Author(s): Sharrock NE, Salvati EA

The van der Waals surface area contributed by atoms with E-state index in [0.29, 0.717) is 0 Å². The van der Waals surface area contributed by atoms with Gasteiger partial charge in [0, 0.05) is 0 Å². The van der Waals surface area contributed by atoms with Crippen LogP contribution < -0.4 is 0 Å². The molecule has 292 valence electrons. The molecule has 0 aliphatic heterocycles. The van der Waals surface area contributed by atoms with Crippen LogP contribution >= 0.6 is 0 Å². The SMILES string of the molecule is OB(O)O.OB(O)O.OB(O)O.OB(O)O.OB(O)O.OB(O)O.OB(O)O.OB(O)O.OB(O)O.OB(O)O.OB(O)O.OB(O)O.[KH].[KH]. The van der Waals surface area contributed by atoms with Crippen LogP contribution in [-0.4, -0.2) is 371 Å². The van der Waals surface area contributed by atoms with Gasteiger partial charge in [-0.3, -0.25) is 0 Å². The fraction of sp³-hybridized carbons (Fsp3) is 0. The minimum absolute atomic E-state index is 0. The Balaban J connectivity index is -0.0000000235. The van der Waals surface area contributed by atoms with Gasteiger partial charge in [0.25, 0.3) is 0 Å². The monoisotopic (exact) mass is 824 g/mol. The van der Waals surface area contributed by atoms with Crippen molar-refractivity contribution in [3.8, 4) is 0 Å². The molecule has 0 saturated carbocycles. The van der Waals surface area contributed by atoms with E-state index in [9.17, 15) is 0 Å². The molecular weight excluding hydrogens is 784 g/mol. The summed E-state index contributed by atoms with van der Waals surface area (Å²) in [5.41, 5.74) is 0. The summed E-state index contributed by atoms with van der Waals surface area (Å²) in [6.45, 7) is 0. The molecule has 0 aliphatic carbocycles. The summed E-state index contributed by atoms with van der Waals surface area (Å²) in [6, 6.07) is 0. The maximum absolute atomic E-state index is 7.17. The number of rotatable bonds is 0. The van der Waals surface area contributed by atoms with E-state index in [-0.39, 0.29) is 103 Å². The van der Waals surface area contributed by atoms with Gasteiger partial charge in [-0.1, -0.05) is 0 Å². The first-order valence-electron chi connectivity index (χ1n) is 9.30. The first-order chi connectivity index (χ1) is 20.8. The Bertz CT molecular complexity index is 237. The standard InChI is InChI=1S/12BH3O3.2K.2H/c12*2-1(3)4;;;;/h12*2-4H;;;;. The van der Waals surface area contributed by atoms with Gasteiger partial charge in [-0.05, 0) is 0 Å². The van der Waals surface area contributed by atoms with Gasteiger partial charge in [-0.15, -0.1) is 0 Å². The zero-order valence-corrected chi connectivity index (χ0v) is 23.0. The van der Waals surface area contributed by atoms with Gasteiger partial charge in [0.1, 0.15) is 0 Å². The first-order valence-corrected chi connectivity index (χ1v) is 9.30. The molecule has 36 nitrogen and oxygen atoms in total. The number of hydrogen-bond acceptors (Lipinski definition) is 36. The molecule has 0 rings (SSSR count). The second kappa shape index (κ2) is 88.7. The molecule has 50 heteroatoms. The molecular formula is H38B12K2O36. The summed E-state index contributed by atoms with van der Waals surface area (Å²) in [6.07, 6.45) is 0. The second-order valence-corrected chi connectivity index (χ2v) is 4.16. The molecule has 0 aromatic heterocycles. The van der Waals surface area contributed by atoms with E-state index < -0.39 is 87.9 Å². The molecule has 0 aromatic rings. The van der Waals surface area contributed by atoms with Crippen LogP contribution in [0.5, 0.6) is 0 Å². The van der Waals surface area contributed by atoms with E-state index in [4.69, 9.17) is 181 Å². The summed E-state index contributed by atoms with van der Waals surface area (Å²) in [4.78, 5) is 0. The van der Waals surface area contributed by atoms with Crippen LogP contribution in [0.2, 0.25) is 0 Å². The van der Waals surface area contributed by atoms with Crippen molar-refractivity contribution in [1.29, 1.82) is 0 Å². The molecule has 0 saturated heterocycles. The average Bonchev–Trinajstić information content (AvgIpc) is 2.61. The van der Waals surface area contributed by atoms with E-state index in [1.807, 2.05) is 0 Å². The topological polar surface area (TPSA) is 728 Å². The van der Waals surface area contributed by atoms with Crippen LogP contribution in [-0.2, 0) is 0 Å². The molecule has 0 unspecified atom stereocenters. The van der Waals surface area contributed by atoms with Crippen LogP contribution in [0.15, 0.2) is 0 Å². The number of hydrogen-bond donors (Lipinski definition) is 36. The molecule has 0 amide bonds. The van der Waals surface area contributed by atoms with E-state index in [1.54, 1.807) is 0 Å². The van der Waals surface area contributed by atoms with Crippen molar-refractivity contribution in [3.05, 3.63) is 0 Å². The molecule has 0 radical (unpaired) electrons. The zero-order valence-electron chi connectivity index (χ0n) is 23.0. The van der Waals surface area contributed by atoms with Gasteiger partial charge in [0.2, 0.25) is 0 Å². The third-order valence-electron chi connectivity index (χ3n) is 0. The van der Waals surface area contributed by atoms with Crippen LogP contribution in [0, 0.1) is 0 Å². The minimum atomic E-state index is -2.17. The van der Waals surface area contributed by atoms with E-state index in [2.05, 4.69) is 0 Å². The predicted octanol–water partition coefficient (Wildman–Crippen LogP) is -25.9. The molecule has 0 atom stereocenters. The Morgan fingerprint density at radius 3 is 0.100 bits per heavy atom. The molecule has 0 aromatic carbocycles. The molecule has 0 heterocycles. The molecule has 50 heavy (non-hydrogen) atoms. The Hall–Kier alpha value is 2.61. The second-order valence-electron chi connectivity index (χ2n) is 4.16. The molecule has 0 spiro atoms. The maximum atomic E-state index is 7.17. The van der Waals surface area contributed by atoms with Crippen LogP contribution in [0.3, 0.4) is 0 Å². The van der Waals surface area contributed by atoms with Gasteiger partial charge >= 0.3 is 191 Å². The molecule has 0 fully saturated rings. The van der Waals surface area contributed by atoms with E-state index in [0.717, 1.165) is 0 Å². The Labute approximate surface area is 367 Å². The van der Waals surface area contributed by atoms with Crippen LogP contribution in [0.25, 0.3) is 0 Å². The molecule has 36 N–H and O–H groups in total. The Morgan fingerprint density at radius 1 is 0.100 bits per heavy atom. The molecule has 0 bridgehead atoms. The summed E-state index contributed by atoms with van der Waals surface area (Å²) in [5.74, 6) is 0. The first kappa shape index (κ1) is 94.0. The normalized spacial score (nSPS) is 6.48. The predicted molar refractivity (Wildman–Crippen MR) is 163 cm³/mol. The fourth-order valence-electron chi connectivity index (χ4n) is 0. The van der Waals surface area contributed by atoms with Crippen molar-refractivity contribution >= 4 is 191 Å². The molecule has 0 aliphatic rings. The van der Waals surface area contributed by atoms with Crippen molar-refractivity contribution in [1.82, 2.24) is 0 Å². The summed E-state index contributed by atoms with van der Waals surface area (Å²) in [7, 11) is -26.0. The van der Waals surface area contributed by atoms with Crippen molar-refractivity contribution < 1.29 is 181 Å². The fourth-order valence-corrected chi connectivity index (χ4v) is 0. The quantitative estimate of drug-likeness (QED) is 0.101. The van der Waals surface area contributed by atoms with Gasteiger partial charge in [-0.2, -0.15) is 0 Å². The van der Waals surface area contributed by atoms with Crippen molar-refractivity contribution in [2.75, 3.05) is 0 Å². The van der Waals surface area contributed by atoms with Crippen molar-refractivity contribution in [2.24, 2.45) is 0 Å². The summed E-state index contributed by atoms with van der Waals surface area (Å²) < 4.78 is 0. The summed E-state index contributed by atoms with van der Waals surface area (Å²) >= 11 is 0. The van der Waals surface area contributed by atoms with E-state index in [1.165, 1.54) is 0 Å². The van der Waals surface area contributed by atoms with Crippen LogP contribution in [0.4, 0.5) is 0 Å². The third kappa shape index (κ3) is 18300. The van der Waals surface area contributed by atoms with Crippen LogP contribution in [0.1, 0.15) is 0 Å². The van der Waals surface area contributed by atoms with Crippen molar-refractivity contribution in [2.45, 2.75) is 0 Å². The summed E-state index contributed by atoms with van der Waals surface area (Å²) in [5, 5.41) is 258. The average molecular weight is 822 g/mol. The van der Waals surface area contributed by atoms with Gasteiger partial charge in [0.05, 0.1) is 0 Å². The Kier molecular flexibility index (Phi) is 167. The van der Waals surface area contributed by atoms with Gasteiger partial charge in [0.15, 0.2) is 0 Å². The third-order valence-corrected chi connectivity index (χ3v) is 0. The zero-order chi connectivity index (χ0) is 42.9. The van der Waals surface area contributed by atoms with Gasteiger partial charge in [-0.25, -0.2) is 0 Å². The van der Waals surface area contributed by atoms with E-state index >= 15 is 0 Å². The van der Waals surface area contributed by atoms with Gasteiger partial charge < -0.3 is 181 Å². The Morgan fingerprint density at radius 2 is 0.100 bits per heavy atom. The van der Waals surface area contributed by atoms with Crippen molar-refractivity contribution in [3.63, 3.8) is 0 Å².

Hypotensive epidural anesthesia provides arterial hypotension to maintain a mean arterial pressure of 50 mmHg and it can be used to reduce blood loss during total hip replacement. The technique combines an extensive epidural blockade with an intravenous infusion of low-dose epinephrine. This results in arterial hypotension, but with preservation of central venous pressure, heart rate, stroke volume, cardiac output, and an augmentation of blood flow to the lower extremity. The technique does not appear to adversely affect cardiac, renal, or cerebral function and is used safely in patients with hypertension, ischemic heart disease, and in the elderly. Intraoperative blood losses during primary total hip replacement are between 100 and 300 mL. Perioperative transfusions have declined with the introduction of the technique. Radiological evidence of improved fixation of cemented acetabular components has been observed. Rates of deep-vein thrombosis are low: 2-3% proximal deep-vein thrombosis with an overall rate of 10%. In-hospital mortality is 0.1%; lower than previously published rates. In conclusion, hypotensive epidural anesthesia is safe and provides a number of advantages over conventional anesthetic techniques for total hip replacement.